In the last entry on this blog I wrote about giving permissions to k8s service accounts with IRSA and OIDC in EKS clusters. But, before that method was available, there was (and still is) a repository called kube2iam created by Jerome Touffe-Blin, which allowed to use IAM roles to give permissions to our deployments, PODs, replicasets, etc.

Long story short, what I do (and I will explain further) is to allow worker IAM role to assume whatever the role I need (with some restrictions). Then, I pass this role to the PODs through annotations. And this will let the node where the PODs are running to assume permissions to achieve what the POD needs.

Obviously, this only makes sense when you try to get, create or destroy AWS resources from your PODs (or Jobs), for instance, Kubernetes Cluster Autoscaler will need permissions in order to change ASG values from within a POD in order to achieve scale up or down. This is a common example on how kube2iam is used and I will use it for this post, also is the same that I used in the other post so I will be able to see how different they are.

TL;DR

Basically what I do is:

  • Create a policy that allows to assume any role in the cluster.
  • Attach that policy to the workers IAM role (If I need to run PODs that need kube2iam in the master, then we also include master’s role).
  • Create a role with the permissions that I need my PODs to have, and add a trust policy that allows assume role to workers IAM role ARN’s.
  • Pass the role to our POD’s, deployments, etc through annotations.

How we do this

In the last post, I used terraform for all the examples, so I will do the same here:

Create a very dangerous policy

We need to allow workers to assume whatever roles we create in the future for working with kube2iam. We can simply create this policy and attach it to the workers IAM role, but I would strongly not recommend doing this:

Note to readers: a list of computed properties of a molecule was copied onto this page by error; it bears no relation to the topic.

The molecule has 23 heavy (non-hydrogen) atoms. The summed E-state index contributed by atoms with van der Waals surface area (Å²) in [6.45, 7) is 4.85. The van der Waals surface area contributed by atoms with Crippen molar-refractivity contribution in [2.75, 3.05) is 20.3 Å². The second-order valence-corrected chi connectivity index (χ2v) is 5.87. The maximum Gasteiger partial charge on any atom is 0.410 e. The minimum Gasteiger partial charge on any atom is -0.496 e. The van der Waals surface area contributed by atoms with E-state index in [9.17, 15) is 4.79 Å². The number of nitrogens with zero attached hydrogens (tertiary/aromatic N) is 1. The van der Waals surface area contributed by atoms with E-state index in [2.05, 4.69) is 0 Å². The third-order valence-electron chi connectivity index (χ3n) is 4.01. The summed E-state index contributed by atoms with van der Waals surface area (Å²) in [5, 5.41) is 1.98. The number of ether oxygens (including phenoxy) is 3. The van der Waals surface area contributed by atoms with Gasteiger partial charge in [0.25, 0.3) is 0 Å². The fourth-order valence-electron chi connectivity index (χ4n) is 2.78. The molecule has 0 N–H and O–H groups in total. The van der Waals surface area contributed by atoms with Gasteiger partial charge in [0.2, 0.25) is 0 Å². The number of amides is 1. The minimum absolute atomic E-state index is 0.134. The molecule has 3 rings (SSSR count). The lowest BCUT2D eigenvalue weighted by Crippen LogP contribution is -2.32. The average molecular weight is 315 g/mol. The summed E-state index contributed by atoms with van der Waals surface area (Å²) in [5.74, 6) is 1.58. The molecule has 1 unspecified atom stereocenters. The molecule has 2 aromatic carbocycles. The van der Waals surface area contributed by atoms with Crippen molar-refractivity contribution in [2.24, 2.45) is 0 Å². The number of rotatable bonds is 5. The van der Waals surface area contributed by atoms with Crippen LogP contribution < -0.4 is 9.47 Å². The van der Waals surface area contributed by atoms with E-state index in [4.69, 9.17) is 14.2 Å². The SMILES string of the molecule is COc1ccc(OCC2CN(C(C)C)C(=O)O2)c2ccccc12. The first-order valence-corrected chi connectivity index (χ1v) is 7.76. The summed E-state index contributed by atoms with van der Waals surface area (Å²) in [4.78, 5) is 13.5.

Do not just copy paste without reading, please.

data "aws_iam_policy_document" "cluster_kube2iam_document" {
  statement {
    effect = "Allow"
    actions = [
      "sts:AssumeRole"
    ]
    resources = ["*"] # Do not do this
  }
}

The policy above, will work, but, our worker nodes will be able to assume any role. In the scenario that our kubernetes cluster gets compromised, an attacker will be able to use our worker nodes to assume any role in our AWS account, and that includes giving admin privileges to whatever the attacker wants. Including; yes, you guessed it, the attacker.

So I suggest to be really careful with this and make sure about two things:

  • One, our worker IAM roles have the strictly necessary privileges to run our cluster.
  • Two, we create a role prefix or a custom path or both so we make sure we can only assume the roles we want and not every role in the account. An example for this would be:
data "aws_caller_identity" "current" {}

data "aws_iam_policy_document" "cluster_kube2iam_document" {
  statement {
    effect = "Allow"
    actions = [
      "sts:AssumeRole"
    ]
    resources = ["arn:aws:iam::${data.aws_caller_identity.current.account_id}:role/whatever/custom/path/${var.prefix-for-kube2iam-only}*"]
  }
}

This way, it will only be able to assume the roles that match this “filter” and we will create the roles we want to use with kube2iam following that structure. But, still, be careful with this.

Attach the policy to the workers role

Now we have our policy, we just attach it to the worker role. If, for any reason, we need to run a POD in the masters that needs to use kube2iam, we will attach this policy to our master IAM role too. An example would be:

resource "aws_iam_policy" "cluster_kube2iam_policy" {
  name   = "kube2iam-assume-policy"
  path   = "/whatever/custom/path/" #This is optional
  policy = data.aws_iam_policy_document.cluster_kube2iam_document.json
}